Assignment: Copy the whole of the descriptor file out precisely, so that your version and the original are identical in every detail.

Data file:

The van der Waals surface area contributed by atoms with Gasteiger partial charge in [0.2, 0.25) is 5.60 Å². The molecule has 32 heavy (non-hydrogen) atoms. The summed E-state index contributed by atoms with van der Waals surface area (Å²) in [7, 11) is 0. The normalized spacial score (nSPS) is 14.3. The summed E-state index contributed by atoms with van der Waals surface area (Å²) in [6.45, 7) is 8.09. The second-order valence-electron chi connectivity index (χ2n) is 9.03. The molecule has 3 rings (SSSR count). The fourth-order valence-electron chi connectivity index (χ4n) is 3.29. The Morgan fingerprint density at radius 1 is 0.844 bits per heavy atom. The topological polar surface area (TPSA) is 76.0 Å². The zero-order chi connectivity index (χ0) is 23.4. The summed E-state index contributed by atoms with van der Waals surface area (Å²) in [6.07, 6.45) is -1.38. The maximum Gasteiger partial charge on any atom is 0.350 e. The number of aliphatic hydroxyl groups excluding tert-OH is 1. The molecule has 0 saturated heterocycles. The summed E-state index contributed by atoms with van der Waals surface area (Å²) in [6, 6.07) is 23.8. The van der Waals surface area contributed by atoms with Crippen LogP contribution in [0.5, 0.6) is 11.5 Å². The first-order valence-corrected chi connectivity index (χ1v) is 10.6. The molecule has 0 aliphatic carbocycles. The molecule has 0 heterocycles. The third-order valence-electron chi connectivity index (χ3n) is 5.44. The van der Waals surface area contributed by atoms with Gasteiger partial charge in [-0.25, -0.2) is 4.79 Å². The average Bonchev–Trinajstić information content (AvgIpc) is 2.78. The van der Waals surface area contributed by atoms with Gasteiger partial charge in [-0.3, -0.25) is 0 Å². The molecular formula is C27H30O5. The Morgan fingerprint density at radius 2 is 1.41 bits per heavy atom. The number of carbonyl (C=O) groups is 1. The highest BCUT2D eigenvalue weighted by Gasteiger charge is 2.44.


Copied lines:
The van der Waals surface area contributed by atoms with Gasteiger partial charge in [0.2, 0.25) is 5.60 Å². The molecule has 32 heavy (non-hydrogen) atoms. The summed E-state index contributed by atoms with van der Waals surface area (Å²) in [7, 11) is 0. The normalized spacial score (nSPS) is 14.3. The summed E-state index contributed by atoms with van der Waals surface area (Å²) in [6.45, 7) is 8.09. The second-order valence-electron chi connectivity index (χ2n) is 9.03. The molecule has 3 rings (SSSR count). The fourth-order valence-electron chi connectivity index (χ4n) is 3.29. The Morgan fingerprint density at radius 1 is 0.844 bits per heavy atom. The topological polar surface area (TPSA) is 76.0 Å². The zero-order chi connectivity index (χ0) is 23.4. The summed E-state index contributed by atoms with van der Waals surface area (Å²) in [6.07, 6.45) is -1.38. The maximum Gasteiger partial charge on any atom is 0.350 e. The number of aliphatic hydroxyl groups excluding tert-OH is 1. The molecule has 0 saturated heterocycles. The summed E-state index contributed by atoms with van der Waals surface area (Å²) in [6, 6.07) is 23.8. The van der Waals surface area contributed by atoms with Crippen LogP contribution in [0.5, 0.6) is 11.5 Å². The first-order valence-corrected chi connectivity index (χ1v) is 10.6. The molecule has 0 aliphatic carbocycles. The molecule has 0 heterocycles. The third-order valence-electron chi connectivity index (χ3n) is 5.44. The van der Waals surface area contributed by atoms with Gasteiger partial charge in [-0.25, -0.2) is 4.79 Å². The average Bonchev–Trinajstić information content (AvgIpc) is 2.78. The van der Waals surface area contributed by atoms with Gasteiger partial charge in [-0.3, -0.25) is 0 Å². The molecular formula is C27H30O5. The Morgan fingerprint density at radius 2 is 1.41 bits per heavy atom. The number of carbonyl (C=O) groups is 1. The highest BCUT2D eigenvalue weighted by Gasteiger charge is 2.44.